The Chicago Board Options Exchange’s Volatility Index is known by the market as “the VIX” and referred to by the popular media as “the fear index”. In essence it measures the cost of options on US equities. When investors are worried that prices will move sharply they are willing to pay more for those options to protect themselves and the VIX goes up: when they think everything is hunky dory they pay less, sending the VIX lower.
Currently the VIX is below 10 and close to its lowest level since 1993. To put that in context, at the height of the global financial crisis it touched 60. Investors are just not worried right now. A symptom of that is the weakness of the Japanese yen, a currency that becomes popular as a safe-haven in times of stress. Over the last week and month the yen has fallen by -1.7% and -6.5% respectively against sterling: no other major currency put in a worse performance.
Pound profits again
One of the things investors are not worried about is sterling. Once again it was the week’s top performer, strengthening by an average of 1.1% against the other dozen most actively-traded currencies. The pound added half a US cent and a third of a euro cent. It was up by a full Swiss cent because the franc, too, was less in demand as a safe-haven.
As well as continuing to benefit from the fair wind of the expected general election win for Theresa May’s Conservative party the pound also received assistance from some better-than-expected economic data during the week. The purchasing managers’ index (PMI) measures of business activity in the private sector all came in above forecast. Because investors had been pessimistic about the numbers following the dismal figures for growth in the first quarter, the positive surprise gave sterling a boost.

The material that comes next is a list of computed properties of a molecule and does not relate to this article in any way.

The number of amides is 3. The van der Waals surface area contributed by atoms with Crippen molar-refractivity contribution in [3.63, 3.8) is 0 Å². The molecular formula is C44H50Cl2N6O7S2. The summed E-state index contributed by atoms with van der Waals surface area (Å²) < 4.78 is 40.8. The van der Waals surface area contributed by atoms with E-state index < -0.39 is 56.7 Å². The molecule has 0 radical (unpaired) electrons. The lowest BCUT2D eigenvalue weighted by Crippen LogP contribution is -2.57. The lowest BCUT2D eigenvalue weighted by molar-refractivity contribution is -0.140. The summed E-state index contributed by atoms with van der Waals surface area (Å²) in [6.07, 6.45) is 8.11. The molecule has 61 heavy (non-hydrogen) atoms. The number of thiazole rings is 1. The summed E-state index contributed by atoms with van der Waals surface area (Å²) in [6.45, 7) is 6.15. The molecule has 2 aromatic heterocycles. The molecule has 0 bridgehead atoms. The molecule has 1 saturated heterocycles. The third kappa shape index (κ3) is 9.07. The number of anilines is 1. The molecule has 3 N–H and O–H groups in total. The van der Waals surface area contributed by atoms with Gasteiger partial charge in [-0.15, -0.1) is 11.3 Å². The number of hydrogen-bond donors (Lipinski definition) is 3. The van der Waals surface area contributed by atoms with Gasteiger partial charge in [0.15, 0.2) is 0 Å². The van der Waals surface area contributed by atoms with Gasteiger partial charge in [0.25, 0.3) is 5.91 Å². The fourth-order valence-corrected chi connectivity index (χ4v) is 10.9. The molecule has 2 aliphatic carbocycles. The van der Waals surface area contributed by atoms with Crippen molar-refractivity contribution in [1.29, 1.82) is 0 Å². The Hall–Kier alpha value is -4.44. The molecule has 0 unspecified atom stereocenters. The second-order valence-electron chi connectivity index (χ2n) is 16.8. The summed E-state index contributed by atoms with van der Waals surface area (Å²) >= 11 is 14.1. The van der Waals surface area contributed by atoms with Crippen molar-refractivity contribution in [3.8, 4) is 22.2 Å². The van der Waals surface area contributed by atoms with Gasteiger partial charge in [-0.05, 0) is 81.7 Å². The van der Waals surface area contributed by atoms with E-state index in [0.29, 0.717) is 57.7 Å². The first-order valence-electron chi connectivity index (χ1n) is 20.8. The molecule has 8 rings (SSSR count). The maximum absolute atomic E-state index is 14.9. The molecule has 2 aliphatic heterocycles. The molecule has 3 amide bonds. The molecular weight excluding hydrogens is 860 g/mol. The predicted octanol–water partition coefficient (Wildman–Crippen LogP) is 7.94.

Selling the fact
During the two weeks between the first and second rounds of the French presidential election investors were filling their boots with euros. The moderate Emmanuel Macron was sure to beat the nationalist and anti-euro Marine Le Pen the run-off so they were no longer worried about the single currency. Sure enough, M. Macron won handsomely on Sunday.
Investors who had bought into the rumour of a Macron win patted themselves on the back and hurried to take profits by selling off their long-euro positions. So in the wake of the final vote the euro went down. But never mind, it is something else not to worry about.
The good news
In many ways the extreme relaxation of investors is a good thing. When they are relaxed they do not feel the need to push currencies around hither and yon. Rather, they are inclined to sit back and watch exchange rates drift.
The bad news
It is one thing to be relaxed, another thing entirely to be complacent. There is no shortage of potential triggers out there that could send the VIX higher in a single bound. To pick on some of them, in no particular order: there is the tension between the two Koreas and the involvement of the United States and China therein; trade relations between the States and its neighbours are at a low ebb as the US president leans towards protectionism; politics in Europe remain in a tricky situation, notably in Greece and Italy.
Sarah, Senior Account Manager at Moneycorp
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